The Co-operative Bank is considering raising salaries to get around rules that hamper bonuses.
It is understood the bank is looking for ways to increase pay packets in a bid to secure top talent, but is struggling to do so thanks to the bankers' bonus cap rules, which stems from an EU directive.
More specifically, under the rules laid out in the Capital Requirements Directive, the bank is also prevented from doling out variable payments while it is loss making and until it has improved its capital position.
Boosting senior-level salaries is believed to be one of a number of options on the table for the bank's remuneration committee to mull over and further details are expected to be shared with shareholders later on this year.
When the bank revealed its interim results last week, complete with a £177m pre-tax loss, chief executive Niall Booker announced the bank had already arrived at new pay plans for many of the lender's workers but was still working out the details for some of the more senior staff.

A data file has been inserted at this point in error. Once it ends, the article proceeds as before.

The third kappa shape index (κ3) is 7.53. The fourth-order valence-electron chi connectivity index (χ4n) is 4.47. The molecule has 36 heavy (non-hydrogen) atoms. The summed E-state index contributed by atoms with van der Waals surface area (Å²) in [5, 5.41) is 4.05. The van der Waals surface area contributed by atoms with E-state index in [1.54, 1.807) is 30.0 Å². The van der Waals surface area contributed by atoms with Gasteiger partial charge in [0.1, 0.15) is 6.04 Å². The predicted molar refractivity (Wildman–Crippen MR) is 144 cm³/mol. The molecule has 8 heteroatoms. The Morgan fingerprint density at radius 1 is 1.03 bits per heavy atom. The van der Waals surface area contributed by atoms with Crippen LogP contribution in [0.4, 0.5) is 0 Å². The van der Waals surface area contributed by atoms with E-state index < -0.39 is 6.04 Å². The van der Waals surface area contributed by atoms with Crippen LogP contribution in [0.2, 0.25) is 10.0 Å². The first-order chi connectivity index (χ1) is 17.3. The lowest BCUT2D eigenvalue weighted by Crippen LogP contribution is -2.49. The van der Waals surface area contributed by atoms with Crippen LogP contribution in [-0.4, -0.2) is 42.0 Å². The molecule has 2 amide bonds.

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"We hope to resolve this by the end of the third quarter so that we remain competitive and are able to attract and retain talented colleagues," Booker added.
For 2015, soon to be departing Booker raked in total remuneration of £3.9m for his efforts, including £1.3m in salary. Meanwhile, finance chief John Baines, who will shortly be replaced by Barclays and EY veteran John Worth, pulled in £932,000, including a salary of £400,000.
Back in 2014, the lender was the only one to fail the Bank of England's stress tests and has had to plenty of questions to answer in recent years regarding a £1.5bn black hole in its accounts.
The bank also had a brush with scandal in 2013 when its former chairman Paul Flowers was suspended from his role as Methodist minister for buying crystal meth and cocaine.
Bankers' bonuses have been a sticking point for the industry at large. Late last year, a Bank of England report noted the cap on annual sweeteners had forced firms to raise base salaries and, as a result, banks now had more fixed costs to deal with than they would otherwise, which could create problems in the event of a sudden downturn.